“That billion-dollar number is a very clear signal that Apple is a lot more serious about original content than a year or even six months ago,” said Jan Dawson, a media analyst with Jackdaw Research. “They want to produce quantity and quality. Game of Thrones-type stuff.”

The tech company will inhabit Hollywood history if its original content division moves into the Culver Studios, a possibility first reported by the Financial Times. The iconic lot, formerly owned by RKO, Howard Hughes and Cecil B DeMille, was used to shoot The Matrix and Gone with the Wind. Gloria Swanson’s “night spirit” reputedly roams the studio. Apple declined to comment for this story.

Amazon – which is reportedly in competition with Apple for the James Bond film franchise, with potential for 007 spin-offs – has also been linked to the studio.

Netflix led the way when it decided being a platform was not enough. It decided “to become HBO faster than HBO can become us”, as content chief Ted Sarandos said in 2013. He meant that content creators would eventually create their own streaming platforms, and stop giving them to Netflix.

He was right. Last month, Disney announced it would end its deal with Netflix and launch its own streaming service in 2019.

Netflix, however, has been busy creating a vast library. Its budget for original programming soared from $300m in 2013 to $6bn this year, a massive war-chest that will fund the release of at least 20 shows.

YouTube, despite boasting 1.5 billion logged-in-users per month, and 1bn hours watched a day, also feels the need to cultivate original content. It is scheduled to release more than 30 original shows and films through its subscription service, Red, this year, and more than 40 next year.

“We want YouTube original programming to stand for premium, entertaining content,” said Susanne Daniels, global head of original content. She cited Step Up: High Water, a dance show; Cobra Kai, a Karate Kid-inspired comedy series; and partnerships with YouTube creators and celebrities such as Demi Lovato and Katy Perry.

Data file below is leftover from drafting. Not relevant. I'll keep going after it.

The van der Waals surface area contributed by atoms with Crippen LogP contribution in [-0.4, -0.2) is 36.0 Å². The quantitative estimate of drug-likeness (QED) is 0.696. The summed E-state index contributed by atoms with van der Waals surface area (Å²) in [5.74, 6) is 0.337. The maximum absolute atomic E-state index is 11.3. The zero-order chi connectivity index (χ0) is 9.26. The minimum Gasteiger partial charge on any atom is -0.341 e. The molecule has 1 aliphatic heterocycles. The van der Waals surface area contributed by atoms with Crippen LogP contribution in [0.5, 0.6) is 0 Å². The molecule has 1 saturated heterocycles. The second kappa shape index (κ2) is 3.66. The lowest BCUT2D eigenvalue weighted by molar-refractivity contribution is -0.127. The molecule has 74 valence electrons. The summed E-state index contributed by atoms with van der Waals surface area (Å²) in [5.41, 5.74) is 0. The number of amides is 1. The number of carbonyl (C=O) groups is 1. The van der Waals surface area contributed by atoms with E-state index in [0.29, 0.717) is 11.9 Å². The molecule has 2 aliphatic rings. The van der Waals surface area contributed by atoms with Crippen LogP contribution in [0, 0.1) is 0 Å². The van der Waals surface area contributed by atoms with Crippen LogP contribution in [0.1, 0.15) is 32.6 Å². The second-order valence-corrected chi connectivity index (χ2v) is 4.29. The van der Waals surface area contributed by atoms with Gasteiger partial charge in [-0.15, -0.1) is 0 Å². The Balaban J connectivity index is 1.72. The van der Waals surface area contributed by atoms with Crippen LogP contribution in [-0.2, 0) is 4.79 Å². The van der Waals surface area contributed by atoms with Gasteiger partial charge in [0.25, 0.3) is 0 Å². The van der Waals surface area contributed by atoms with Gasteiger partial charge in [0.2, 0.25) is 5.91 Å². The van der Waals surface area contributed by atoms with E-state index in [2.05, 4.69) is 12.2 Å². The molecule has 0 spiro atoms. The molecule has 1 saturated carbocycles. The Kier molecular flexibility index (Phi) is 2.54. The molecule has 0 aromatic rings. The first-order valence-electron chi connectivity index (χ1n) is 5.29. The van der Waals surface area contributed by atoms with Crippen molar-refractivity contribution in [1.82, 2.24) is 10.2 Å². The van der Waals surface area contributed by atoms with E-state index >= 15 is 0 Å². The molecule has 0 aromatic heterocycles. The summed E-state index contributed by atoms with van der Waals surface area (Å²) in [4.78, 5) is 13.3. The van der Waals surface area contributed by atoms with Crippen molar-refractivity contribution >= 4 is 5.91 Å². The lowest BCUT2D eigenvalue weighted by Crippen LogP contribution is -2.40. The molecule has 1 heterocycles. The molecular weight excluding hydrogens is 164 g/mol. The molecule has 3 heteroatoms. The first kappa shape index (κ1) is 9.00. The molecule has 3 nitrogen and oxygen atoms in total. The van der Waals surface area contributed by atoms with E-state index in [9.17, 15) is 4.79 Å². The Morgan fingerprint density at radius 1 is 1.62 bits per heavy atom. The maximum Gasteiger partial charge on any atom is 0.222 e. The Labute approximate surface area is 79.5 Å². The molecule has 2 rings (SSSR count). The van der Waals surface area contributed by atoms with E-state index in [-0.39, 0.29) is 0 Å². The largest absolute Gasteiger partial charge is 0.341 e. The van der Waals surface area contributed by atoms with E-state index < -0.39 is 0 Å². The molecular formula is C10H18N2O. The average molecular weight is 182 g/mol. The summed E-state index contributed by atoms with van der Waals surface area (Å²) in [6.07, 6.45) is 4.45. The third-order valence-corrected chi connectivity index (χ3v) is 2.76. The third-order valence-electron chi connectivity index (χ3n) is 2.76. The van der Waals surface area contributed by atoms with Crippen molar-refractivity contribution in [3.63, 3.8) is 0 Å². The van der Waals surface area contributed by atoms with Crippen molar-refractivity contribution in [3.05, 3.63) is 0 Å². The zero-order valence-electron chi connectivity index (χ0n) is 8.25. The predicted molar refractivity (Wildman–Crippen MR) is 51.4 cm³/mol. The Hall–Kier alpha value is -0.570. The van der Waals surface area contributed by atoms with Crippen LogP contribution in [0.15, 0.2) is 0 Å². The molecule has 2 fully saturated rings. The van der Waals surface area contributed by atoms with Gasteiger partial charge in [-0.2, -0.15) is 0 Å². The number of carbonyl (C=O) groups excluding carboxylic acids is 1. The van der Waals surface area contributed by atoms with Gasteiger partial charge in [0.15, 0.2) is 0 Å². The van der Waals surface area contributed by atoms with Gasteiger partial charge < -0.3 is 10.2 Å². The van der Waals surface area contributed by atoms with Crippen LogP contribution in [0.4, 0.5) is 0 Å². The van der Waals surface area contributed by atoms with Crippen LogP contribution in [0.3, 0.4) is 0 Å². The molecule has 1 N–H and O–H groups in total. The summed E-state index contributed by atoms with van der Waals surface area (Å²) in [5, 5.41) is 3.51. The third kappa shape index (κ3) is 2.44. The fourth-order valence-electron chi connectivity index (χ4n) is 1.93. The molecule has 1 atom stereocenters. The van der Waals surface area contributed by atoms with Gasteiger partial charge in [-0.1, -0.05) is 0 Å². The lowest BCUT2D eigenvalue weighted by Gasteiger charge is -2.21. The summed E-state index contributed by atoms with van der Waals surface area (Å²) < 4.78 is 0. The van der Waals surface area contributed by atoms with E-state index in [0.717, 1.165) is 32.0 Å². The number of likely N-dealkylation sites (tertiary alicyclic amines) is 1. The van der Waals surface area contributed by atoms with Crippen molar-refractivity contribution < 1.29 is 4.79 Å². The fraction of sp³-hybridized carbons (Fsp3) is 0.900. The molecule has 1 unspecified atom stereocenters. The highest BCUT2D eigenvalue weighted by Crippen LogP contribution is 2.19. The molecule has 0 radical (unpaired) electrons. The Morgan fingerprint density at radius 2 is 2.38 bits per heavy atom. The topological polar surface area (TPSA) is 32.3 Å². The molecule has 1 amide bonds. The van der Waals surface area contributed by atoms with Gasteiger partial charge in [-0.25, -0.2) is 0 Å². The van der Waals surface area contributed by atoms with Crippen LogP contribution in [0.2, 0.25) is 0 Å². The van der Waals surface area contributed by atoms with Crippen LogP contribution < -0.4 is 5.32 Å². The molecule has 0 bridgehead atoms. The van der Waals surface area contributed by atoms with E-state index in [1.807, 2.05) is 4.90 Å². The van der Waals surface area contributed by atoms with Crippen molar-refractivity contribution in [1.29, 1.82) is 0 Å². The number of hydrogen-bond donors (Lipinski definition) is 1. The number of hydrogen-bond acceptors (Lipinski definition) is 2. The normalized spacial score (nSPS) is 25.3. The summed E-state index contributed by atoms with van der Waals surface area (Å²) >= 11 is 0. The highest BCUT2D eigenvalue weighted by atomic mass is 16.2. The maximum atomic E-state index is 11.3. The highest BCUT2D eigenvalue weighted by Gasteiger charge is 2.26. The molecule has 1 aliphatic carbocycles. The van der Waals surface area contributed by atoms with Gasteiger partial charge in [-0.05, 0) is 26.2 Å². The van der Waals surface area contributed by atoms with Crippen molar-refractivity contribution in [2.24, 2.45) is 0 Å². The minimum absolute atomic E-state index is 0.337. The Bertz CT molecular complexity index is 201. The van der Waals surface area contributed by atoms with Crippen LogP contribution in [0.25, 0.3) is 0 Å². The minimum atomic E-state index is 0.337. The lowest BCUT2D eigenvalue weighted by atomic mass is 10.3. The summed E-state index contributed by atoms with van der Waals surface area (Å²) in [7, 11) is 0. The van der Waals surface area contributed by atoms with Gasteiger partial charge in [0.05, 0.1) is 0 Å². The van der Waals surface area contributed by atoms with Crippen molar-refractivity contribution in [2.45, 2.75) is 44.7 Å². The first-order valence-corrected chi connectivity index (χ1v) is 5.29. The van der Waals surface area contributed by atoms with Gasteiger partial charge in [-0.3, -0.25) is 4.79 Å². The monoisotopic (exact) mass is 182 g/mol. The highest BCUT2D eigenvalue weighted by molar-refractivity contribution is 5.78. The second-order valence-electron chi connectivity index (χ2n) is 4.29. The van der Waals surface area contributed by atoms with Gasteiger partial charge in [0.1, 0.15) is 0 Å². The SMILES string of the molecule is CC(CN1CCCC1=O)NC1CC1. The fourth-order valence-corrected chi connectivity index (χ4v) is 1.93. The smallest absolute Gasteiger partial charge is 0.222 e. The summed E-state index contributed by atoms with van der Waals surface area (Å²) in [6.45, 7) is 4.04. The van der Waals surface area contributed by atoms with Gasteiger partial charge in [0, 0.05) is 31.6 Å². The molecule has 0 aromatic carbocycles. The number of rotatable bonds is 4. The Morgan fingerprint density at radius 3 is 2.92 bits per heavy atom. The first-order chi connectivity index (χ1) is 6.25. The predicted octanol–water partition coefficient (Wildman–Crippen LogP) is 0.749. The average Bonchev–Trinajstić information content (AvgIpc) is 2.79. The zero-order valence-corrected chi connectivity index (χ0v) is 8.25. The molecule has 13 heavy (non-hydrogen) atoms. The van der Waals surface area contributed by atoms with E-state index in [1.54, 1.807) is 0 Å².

In addition, Facebook will spend as much as $1bn this and next year to cultivate original shows for its new Watch video platform, the Wall Street Journal reported this week. And Snapchat has signalled a move into scripted content. That should complement traditional broadcasters, not drive a stake through their heart, the company said.

The cash torrents pouring into Hollywood have made some uneasy. “It’s like getting shot in the face with money every day,” FX’s chief executive, John Landgraf, told a news media event last month.

Netflix turned heads by paying Dave Chappelle a reported $60m for two comedy specials. In such a climate competitors with smaller budgets struggle to afford big name talent.

But the revolution has gifted viewers quality, choice and convenience in what has been called a golden age for television. And in theory, it’s also a gilded time for creatives – courted by old and new money, exhibited on multiple platforms.

For those lower down the food chain, though, it can still feel like the old days. “For me and a lot of acting friends it’s like, why aren’t we working more? You still have to hustle, still do the grind, go to the auditions,” said Mike Funk, an actor.

Acting gigs for online content often pay below state minimum wages, said Dea Vise, a casting director. “It’s much harder work, longer work and less money than ever before.” Some Netflix shoots push crews to the breaking point, said one technician. “You have to cram more and more in. The schedules are insane. We’re exhausted.”